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FREEDOM 1507; MAY, 1949



The constantly changing roster of rock ‘n’ roll artists over the years all but ensures there will be those who passed through the ranks completely unnoticed. Small underfunded labels had scores of releases which never got so much as a mention in any national publication, never adorned the playlists on any radio broadcast and often were not even shipped outside of whatever small regionally based distributors the company used.

Breaking out of that cycle of anonymity with all of the odds stacked against them was a struggle that all too few could pull off.

Thus the artist who in the big scheme of things had indeed succeeded in the sense of making a record, instead found that small measure of success was altogether insignificant when you really got down to just what it takes to make a lasting career out of music, never mind ascending to the level of a true star.

Rock history is overflowing with those names, obscure at the time and forgotten ever since. But those records were what sustained rock ‘n’ roll in many ways. The constant influx of new artists with the same old dreams entering the fray, hoping to emerge on the other side and take their place among the elite is what ensured that rock wasn’t going to die out. Their records may not be special but their hopes that they might be were.

History generally isn’t kind to those artists, preferring instead to endlessly celebrate the icons, but every record isn’t Johnny B. Goode and it’s those other kids sitting beneath the trees by the railroad tracks strumming their guitars who DIDN’T see their name in lights in the end which provides the fuel which propels rock’s endless cycle of dreams.

Most of those kids if they ever got as far as a studio to cut a session wound up with records which were modest in their aims and even more modest in their abilities, their obscurity justified by the results. But every so often one of those artists who awoke to find those dreams dashed was somebody who had it in them to take their place on that big stage – at least for a little while – and compete with the stars.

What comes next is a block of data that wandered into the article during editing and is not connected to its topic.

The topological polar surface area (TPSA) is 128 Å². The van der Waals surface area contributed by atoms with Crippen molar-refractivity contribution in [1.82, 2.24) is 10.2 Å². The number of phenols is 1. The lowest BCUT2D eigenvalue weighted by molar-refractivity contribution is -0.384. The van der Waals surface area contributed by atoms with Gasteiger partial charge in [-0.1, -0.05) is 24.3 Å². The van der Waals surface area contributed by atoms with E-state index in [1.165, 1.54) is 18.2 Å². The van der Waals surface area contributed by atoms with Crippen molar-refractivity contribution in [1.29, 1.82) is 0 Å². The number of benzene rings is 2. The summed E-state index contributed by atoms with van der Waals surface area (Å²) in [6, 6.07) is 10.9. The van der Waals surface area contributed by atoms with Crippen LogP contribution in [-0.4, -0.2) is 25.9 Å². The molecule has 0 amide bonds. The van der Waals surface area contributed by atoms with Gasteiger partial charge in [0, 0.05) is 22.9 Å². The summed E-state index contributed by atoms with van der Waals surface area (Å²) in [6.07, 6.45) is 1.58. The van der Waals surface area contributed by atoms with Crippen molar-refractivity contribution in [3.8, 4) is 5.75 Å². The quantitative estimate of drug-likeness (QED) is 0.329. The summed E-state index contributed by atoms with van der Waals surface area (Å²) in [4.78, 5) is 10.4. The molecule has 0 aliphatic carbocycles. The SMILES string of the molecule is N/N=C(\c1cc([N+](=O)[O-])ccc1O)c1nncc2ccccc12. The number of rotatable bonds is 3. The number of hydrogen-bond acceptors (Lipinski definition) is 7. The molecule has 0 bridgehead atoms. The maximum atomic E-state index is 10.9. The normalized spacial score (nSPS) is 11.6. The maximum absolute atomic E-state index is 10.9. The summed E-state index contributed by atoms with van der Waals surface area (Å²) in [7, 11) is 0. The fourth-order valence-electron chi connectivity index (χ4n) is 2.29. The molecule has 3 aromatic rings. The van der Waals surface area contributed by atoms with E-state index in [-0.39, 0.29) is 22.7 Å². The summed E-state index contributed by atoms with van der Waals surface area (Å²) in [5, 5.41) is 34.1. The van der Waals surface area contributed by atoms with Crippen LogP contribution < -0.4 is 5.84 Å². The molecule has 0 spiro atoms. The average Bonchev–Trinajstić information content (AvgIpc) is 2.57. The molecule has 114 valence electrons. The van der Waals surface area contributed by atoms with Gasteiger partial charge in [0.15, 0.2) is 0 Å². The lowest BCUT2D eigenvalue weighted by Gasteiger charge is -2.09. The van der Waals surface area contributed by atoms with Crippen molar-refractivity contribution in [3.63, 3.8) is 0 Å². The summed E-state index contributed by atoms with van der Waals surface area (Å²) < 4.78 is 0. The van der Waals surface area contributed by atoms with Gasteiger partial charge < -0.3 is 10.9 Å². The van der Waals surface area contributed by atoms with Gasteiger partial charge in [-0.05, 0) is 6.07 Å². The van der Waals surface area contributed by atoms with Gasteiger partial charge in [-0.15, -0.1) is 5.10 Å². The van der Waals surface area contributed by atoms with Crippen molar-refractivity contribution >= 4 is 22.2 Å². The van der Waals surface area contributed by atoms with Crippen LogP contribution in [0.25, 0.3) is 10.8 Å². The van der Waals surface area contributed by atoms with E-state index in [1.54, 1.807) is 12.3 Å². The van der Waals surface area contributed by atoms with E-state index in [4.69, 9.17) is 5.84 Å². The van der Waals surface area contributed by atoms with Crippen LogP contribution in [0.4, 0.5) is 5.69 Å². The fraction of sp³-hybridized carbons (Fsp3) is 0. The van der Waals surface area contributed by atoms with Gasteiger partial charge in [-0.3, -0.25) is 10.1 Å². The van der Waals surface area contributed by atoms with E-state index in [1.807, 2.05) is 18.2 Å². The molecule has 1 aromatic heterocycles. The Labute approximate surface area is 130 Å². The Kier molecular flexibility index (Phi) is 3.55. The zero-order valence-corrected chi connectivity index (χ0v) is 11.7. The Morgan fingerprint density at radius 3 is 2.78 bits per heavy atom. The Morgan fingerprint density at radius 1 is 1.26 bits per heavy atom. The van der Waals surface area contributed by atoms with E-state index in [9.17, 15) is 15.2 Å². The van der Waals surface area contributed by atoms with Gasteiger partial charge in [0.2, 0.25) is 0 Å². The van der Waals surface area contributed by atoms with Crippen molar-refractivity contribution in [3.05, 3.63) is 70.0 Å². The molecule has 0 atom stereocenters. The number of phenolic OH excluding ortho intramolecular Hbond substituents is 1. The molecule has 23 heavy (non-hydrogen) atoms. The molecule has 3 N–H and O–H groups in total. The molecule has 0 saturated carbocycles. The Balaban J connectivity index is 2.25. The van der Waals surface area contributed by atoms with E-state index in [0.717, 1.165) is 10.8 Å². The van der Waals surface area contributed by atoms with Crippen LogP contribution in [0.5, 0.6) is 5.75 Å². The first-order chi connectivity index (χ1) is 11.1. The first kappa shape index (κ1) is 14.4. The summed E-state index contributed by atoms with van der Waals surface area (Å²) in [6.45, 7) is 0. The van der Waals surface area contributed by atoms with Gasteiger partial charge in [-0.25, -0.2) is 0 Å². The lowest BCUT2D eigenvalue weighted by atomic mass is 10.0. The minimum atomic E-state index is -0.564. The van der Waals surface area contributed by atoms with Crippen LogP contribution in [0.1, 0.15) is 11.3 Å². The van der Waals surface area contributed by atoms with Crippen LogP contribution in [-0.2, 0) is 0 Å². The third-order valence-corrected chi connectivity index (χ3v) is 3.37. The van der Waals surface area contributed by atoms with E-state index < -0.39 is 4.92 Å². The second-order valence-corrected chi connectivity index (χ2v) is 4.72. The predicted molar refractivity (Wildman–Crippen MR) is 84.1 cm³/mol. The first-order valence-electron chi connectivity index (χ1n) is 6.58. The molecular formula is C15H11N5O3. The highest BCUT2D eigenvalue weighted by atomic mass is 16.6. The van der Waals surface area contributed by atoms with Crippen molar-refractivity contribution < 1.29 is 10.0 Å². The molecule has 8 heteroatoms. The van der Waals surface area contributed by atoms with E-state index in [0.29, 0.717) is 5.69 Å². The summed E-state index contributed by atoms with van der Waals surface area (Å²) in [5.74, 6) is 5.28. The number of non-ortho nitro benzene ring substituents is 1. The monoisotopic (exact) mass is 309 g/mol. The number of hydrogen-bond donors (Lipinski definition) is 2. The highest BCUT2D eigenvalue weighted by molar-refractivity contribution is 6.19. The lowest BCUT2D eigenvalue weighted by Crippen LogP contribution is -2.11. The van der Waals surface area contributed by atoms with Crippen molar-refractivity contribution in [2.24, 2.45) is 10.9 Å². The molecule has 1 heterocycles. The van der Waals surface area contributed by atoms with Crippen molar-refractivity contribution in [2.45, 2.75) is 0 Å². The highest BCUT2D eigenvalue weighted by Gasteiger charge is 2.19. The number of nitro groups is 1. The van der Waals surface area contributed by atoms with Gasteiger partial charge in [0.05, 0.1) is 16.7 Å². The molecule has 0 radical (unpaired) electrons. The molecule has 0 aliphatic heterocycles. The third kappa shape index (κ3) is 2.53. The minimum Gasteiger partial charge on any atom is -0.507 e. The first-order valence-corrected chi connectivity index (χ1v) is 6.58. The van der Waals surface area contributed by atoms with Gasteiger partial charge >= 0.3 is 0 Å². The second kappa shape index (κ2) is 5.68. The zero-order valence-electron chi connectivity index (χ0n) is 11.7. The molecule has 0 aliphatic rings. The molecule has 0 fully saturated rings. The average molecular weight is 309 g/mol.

When you stumble across one of them unexpectedly while perusing the endless parade of also-rans rock offered up you can’t help but smile. These unlikely and unheralded efforts serve as a constant reminder that it never hurts to go back and see what people somehow missed out on.

Someone like Lonnie Lyons.

All The Hep Cats Too!
Chances are – at least if you’ve been immersing yourself in the records we’ve reviewed to date – you’ve heard Lonnie Lyons even if you weren’t at all aware that you were listening to him.

Lyons was the pianist in the house band of Freedom Records in Houston in the late 1940’s and early 1950’s. It was a label that didn’t last long and didn’t make much noise commercially while it was around but as relative failures go Freedom Records was rife with talented figures who churned out some truly impressive work along the way.

Most of this was courtesy of their loose knit studio band which ostensibly was under the direction of saxophonist Conrad Johnson, yet he was hardly the focal point of the music, not when the label’s top featured artist, Goree Carter, was also playing guitar for the band… the same crew called The Hep Cats on his incendiary Rock Awhile from last month… and, as we see on Flychick Bounce, when Lonnie Lyons also got a chance to step out front of this outfit the results hardly suffered.

These were the prominent figures shaping the music emanating from Houston, Texas at the time – deep rhythm sections featuring blistering embellishments from Carter and Lyons and the horn players and topped by an aggressive attitude that was well ahead of the curve when it came to the direction rock was heading.

Carter we know about. Though an artist with no national presence at the time, or even in the next half century that followed when rock history started to be written in earnest, he’s rapidly gained notice in the two decades of the Twenty-first century once his ahead of its time output (its modern re-appraisal helped greatly by rock historians unbalanced obsession with guitars) has been rediscovered, heavily promoted and more widely embraced.

Lyons though has had no such bump in notoriety in recent years. He’s lacking the influential aspect of bringing something new to his instrument of choice, which itself would diminish in popularity within rock ‘n’ roll over time, and the records he was credited as leading failed to draw even the modicum of minor interest Carter’s had back in the day.

In every other way however Lonnie Lyons emerges now, in 2018, as a strong candidate for rediscovery.